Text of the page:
Costly car repairs threw Kathy Spadt’s life into a spin she can’t maneuver out of.
She shakes her head miserably as she tries to figure out how she lost control over her life. Things were going so well until her car broke down last October.
“This has just put me dead in the water,” she says.
Now, her 1988 Plymouth Sundance is locked up in Spokane, although she had left it with a mechanic in Post Falls. Her car, worth about $1,000, is the proud owner of $2,259 in repairs Spadt says she didn’t authorize and can’t afford.
“The dumb female,” says Maynard Buck, the Post Falls mechanic to whom she took her ailing car.
Spadt isn’t surprised at Buck’s assessment of her. She admits it may be the root of all her recent problems.
“Maybe I was naive,” she concedes.
Spadt, who’s 52, celebrated after she paid off her car loan a year ago. Money always was a struggle for the divorced woman and her daughter, but she managed without aid.
The car was no limo, but it took her from her Post Falls home to work at a financial company in the Spokane Valley. At least until October, when it began overheating.
A dealership mechanic found her engine beyond repair and offered to replace it for $2,600. Spadt decided to shop around.
Her son-in-law recommended Buck, who works out of his home in Post Falls, as a good, reasonably priced mechanic. Buck says he told Spadt he doesn’t repair cars anymore. Still, he gave her an estimate of $1,700, which she told him she couldn’t afford.
She says Buck offered to find her a better deal so she left her car with him and waited to hear a price. After 10 days, Spadt says she finally called him and was told he was still looking.
A week later, Spadt says Buck called to tell her the car repairs would cost an extra $350. She told him the car wasn’t worth it. But he said the work was almost finished.
“She never told anyone to do anything with her car,” says Harry Denenny, a friend who gave Spadt rides nearly every day while her car was at Buck’s. “She got screwed royally. Her car’s not worth that much.”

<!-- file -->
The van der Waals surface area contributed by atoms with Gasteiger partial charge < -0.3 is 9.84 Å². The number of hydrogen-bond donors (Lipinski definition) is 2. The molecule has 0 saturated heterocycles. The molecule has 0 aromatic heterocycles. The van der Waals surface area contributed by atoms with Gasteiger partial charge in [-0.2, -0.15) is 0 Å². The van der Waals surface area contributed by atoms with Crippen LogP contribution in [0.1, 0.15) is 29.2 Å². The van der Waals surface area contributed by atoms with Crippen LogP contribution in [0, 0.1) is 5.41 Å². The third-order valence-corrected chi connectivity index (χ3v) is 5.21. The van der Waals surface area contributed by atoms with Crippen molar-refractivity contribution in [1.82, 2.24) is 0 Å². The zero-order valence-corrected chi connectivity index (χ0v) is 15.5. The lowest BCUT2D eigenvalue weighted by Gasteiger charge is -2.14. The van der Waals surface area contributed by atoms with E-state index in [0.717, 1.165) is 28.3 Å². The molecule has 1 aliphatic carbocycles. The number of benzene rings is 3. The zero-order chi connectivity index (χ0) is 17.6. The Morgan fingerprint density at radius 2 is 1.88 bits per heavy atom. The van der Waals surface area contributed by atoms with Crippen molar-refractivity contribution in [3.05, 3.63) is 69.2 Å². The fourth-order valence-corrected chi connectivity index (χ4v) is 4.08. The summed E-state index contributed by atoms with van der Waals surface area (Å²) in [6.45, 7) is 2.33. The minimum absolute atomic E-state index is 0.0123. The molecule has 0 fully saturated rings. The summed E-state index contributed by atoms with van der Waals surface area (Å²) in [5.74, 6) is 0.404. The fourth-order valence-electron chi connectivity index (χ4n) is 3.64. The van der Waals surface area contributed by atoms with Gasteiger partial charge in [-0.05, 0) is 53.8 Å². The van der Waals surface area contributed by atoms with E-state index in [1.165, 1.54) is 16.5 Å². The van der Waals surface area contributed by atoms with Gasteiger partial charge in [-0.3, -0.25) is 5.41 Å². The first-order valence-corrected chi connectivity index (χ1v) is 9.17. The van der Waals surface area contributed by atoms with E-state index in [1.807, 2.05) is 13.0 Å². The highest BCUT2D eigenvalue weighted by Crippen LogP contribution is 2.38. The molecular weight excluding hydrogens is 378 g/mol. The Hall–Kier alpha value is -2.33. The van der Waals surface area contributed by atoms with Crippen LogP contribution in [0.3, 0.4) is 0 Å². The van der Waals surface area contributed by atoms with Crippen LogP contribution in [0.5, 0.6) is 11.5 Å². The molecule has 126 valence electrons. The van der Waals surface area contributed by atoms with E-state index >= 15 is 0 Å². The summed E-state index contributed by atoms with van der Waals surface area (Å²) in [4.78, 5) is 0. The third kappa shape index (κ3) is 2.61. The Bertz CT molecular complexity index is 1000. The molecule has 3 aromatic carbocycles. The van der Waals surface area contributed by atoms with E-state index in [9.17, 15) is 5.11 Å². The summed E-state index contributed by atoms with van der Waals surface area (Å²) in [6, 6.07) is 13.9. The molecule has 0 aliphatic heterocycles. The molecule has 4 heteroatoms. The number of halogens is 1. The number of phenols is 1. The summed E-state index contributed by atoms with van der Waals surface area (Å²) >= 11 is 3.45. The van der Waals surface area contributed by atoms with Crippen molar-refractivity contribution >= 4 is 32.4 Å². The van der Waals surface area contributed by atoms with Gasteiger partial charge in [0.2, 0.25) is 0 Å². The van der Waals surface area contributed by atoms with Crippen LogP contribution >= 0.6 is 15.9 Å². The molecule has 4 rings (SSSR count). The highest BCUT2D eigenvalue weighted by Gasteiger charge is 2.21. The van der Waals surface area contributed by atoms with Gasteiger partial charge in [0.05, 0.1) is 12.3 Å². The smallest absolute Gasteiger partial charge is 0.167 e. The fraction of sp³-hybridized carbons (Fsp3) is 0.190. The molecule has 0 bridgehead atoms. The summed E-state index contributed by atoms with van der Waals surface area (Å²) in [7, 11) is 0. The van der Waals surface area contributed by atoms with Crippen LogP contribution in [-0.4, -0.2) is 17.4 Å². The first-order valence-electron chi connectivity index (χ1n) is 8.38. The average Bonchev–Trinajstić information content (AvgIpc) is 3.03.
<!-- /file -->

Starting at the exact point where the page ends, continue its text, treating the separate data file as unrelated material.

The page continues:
A half-hour after Spadt spoke with Buck, Kevin McGlocklin from TDK Custom Engine in Spokane called her to find out if he should finish the work on her car. She had no idea why her car was in Spokane.
Buck swears he told Spadt he was taking her car to TDK for $1,800 worth of work and that she approved over the phone. But he has nothing in writing and doesn’t need anything in writing. Idaho and Washington don’t require customer signatures on repair estimates or work orders.
McGlocklin says Buck has brought him cars for nine years with no proof of owner approval. McGlocklin rarely sees the car owners because he says Buck handles the transaction.
Spadt says she explained to McGlocklin on the phone that she couldn’t afford the work. His bill came to $2,259. She says he offered to work something out with her if she wanted him to finish the job.
“She got off the phone and told me that he sounded really nice, that he’d work with her,” says Kathy Blair, Spadt’s former co-worker.
“She gave me the go-ahead and I finished the job,” McGlocklin says. He also has nothing in writing.
When the car was finished, Blair drove Spadt to TDK and left.
“I wouldn’t have left her there, but she was sure she was getting her car,” Blair says.
Spadt offered McGlocklin the title to her car and $500 as a down payment for his work. He refused both.
“I don’t know her from Adam,” he says.
Distraught, Spadt called Blair, returned to work and quit. She’d begged rides and borrowed cars for weeks thinking she could work out her car problems. But she gave up that day.
“I wish I hadn’t got so upset and walked off the job, but I had no way to get there anymore,” she says.
She stewed for weeks and fell behind on her bills. She bummed rides to some temporary jobs, but needed her car to find steady work.
In mid-January, Spadt decided her car had been stolen and called the police. She was told a mechanic had the right to keep her car until she paid her bill.
Last week, the mortgage company foreclosed on Spadt. She says her daughter deserves a better life than Spadt can give her right now, so she’ll probably send the teenage girl to her father.
Spadt took her problem to Phil Colozzi, who runs a foreclosure prevention program. The majority of his clients are single women. Spadt’s dilemma is not unique, he says.
“At least one client a month has been hurt by a mechanic or someone in home repair,” he says. Colozzi scoffs at Buck’s insistence that Spadt approved the costly work.
“If she’d had $2,500, she would’ve bought another car.”
But there’s nothing he can do except use Spadt as an example for others. As long as owners’ signatures aren’t required for repairs on their cars, it’s the mechanic’s word against the customer’s.
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